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Down and Out in Vermont

Heroin in the hills

Nov 4, 2013, Vol. 19, No. 08 • By GEOFFREY NORMAN
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But old Victorian homes remained on the leafy residential streets beyond and above the downtown core. Most are owned by teachers at the school, professionals, business owners, and those who have the means and who keep them painted and landscaped. Others, however, have been gutted and converted to multiple apartments where parolees from the prison outside of town live and both use and deal drugs. You can spot them easily by the indifferent landscaping and poor repair and the number of satellite dishes sprouting from the roof. Half a dozen or more dishes, one for each unit in the old house.

The tenants come here after they have served their sentences, figuring that this place looks as good as any. They have heard stories on the inside about where to live and score drugs after you are released, and many don’t have any place better to go.

The drugs they deal and use come up the interstate, like the 540 bags that were seized by police in June in a depressingly routine arrest of a typical defendant whose lawyer asked that his client be spared jail for “humanitarian and legal reasons” (among them that incarceration would cost the woman her Social Security disability benefits and her rent-subsidized Depot Square apartment).

To the surprise of many, she remained in jail. Typically, drug arrests lead to a quick appearance before a judge and the formal filing of charges before the person who has been arrested is set free, pending trial. “Catch and release,” frustrated citizens call it. And the frustration is not only in St. Johnsbury but all over the state, as the heroin epidemic spreads and the authorities, state and local, struggle to get their hands around what the federal Substance Abuse and Mental Health Services Administration has certified as the country’s highest rate of illicit drug use.

This is exceedingly difficult to square with any of the usual Vermont stereotypes. It does not fit, certainly, with the tough, self-reliant Vermont of Ethan Allen and the Green Mountain Boys or with native son Calvin Coolidge, who called Vermonters “a race of pioneers who almost impoverished themselves for a love of others.” Nor does it conform to Vermont’s modern vision of itself as a progressive outpost of tolerance and initiative, where the values of the community and the environment precede those of the individual.

There is no political constituency for heroin. If the political right sees it as a problem of law and order and the left views it as a public health matter and takes a more therapeutic approach—well, Vermont is trying both. Trying nobly and very hard, and yet .  .  . if you live here, you read the stories in the papers and talk to your neighbors about the 19 burglaries in town and the 20 arrests in the next little town down the road, and you wonder if either approach—or, indeed, both—has a chance. You recall the haunting passage from Claude Brown’s memoir, Manchild in the Promised Land, on how heroin came to Harlem:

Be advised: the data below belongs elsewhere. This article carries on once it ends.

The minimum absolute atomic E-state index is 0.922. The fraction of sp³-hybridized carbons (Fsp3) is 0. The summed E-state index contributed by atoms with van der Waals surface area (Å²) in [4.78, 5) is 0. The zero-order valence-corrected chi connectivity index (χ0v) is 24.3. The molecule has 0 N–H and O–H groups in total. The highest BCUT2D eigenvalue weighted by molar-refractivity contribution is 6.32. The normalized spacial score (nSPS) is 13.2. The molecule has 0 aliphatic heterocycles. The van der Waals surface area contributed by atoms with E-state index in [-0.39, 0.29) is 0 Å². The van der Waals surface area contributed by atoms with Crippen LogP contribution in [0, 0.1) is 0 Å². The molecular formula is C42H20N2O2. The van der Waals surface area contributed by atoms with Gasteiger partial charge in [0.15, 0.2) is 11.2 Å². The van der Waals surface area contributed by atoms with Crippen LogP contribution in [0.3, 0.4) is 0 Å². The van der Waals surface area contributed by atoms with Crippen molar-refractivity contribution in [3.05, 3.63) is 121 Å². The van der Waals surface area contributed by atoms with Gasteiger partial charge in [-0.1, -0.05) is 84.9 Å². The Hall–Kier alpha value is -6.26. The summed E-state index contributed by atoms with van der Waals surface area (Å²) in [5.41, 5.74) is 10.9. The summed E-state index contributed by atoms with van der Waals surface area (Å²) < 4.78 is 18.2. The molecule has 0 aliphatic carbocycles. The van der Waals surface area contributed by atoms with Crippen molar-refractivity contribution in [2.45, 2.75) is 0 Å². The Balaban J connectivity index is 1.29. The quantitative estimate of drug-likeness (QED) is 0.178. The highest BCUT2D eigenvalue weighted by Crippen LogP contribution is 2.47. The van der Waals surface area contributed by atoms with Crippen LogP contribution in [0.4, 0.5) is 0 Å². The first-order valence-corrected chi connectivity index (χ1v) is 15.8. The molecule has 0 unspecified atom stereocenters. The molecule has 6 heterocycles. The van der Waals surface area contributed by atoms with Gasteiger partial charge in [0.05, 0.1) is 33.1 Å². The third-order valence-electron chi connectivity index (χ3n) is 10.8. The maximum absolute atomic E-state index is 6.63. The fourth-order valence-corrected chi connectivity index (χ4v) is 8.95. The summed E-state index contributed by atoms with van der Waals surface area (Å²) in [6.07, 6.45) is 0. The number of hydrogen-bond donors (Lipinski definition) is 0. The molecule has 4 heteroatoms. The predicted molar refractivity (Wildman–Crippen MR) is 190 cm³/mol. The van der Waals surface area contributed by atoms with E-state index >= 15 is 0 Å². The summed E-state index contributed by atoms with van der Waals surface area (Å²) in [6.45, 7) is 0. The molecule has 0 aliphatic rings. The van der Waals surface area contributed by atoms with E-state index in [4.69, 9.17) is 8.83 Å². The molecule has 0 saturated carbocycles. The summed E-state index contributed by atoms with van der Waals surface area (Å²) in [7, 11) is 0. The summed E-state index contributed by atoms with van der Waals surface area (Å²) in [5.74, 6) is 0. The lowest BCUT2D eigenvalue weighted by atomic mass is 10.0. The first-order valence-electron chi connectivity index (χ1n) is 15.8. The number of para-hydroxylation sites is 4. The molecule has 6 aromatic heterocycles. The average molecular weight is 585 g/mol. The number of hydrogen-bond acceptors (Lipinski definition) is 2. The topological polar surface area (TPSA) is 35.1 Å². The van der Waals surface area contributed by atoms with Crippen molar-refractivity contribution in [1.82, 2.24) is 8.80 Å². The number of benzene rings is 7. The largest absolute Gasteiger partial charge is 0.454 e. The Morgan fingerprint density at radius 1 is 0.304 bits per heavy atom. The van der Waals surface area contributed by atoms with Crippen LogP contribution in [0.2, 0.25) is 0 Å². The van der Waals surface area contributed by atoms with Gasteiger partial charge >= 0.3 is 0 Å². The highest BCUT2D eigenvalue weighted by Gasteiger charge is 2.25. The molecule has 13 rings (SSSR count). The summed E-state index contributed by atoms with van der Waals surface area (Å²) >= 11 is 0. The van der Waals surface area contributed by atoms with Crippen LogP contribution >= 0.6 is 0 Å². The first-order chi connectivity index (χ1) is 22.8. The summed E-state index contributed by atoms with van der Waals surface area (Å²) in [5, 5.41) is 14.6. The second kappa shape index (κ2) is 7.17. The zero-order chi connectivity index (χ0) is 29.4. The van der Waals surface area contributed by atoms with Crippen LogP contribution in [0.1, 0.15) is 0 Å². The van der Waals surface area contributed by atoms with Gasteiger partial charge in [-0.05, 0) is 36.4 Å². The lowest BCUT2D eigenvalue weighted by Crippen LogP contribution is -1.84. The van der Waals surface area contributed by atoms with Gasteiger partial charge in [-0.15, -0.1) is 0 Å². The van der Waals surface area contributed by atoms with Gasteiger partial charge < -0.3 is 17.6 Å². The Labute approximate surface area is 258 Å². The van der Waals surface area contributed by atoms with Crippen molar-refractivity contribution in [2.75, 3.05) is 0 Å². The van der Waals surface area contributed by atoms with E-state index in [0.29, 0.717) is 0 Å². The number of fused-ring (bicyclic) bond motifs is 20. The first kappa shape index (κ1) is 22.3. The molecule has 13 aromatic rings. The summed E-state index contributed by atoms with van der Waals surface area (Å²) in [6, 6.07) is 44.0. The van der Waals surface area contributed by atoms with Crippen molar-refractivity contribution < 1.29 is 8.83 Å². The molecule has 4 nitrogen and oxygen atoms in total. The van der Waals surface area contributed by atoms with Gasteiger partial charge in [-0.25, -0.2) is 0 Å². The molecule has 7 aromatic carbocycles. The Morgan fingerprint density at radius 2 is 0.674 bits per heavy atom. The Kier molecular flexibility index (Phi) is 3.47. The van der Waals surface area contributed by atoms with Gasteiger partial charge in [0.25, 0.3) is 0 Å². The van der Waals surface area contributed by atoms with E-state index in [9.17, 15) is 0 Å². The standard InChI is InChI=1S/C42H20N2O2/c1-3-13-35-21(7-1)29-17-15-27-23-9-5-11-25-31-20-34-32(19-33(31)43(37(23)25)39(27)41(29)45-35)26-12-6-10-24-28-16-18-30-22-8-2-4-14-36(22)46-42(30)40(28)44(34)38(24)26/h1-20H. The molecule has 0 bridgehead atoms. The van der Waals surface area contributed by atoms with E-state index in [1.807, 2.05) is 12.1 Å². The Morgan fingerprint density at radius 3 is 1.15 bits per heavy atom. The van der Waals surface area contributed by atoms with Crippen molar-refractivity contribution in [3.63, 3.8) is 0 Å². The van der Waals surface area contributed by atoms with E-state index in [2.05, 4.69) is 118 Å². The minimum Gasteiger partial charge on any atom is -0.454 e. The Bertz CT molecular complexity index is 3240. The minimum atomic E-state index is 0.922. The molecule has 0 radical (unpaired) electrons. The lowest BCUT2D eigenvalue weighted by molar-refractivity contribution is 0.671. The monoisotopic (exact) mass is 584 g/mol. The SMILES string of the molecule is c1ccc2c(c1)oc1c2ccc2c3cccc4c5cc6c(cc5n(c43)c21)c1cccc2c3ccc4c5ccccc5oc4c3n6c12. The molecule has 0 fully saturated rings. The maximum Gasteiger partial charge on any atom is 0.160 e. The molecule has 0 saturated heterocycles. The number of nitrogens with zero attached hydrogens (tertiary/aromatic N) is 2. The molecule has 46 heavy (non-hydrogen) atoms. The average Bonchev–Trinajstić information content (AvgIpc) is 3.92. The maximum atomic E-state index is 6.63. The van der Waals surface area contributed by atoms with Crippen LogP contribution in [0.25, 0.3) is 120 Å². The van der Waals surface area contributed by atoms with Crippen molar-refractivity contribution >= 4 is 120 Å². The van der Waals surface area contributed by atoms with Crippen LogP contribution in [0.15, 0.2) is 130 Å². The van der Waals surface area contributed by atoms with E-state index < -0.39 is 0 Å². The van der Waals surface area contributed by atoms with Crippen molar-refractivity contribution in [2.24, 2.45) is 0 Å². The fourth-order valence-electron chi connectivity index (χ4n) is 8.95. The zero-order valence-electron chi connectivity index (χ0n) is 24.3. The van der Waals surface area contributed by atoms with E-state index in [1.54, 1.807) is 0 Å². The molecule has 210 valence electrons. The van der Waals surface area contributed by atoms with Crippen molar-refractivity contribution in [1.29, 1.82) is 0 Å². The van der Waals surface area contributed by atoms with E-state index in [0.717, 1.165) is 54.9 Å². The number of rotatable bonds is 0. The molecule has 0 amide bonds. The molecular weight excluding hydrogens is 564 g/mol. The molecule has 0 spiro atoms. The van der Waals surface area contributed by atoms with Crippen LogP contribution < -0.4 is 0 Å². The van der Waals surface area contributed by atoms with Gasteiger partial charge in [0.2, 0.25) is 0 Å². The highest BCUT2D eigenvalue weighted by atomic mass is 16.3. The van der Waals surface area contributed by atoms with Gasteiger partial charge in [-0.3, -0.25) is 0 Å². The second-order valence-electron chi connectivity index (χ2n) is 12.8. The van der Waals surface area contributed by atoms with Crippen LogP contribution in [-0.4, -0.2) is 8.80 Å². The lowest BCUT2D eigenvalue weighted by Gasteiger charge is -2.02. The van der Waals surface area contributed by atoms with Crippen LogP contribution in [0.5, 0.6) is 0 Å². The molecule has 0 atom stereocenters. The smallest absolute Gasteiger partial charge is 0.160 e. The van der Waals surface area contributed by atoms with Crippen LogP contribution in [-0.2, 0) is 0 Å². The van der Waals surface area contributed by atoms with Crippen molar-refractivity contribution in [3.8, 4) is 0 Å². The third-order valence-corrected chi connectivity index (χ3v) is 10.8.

Heroin had just about taken over. .  .  . It seemed to be a kind of plague. Every time I went uptown, somebody else was hooked, somebody else was strung out. People talked about them as if they were dead. You’d ask about an old friend, and they’d say, “Oh, well, he’s strung out.” It wasn’t just a comment or an answer to a question. It was a eulogy for someone. He was just dead, through.

“No question about it. We’ve got a real problem,” says Jim Baker, chief of police in Rutland, the second-largest city in Vermont and the one that would most likely win any designation as “the worst” when it comes to heroin. “That might be true,” Baker says. “But I’m not interested in the rankings.”

While he may be in charge of a small force in a rural state, Baker is not Andy Griffith keeping order in Mayberry. He is a modern cop and a professional, a member of the board of the International Association of Chiefs of Police. “I’ve been a cop since I was 19,” he says, talking with a writer—me—in his office. 

Baker made it to the top and ran the Vermont State Police before retiring in 2009 and becoming a consultant. He ran one small Vermont town’s department on an interim basis before the mayor of Rutland approached him to take over a troubled and increasingly overwhelmed department.

He is cordial, even friendly, with the kind of size you see on men who were linemen, way back, when they played football.

“The problem here is mind-boggling,” he says. “It’s getting worse, and we can’t arrest our way out of it.”

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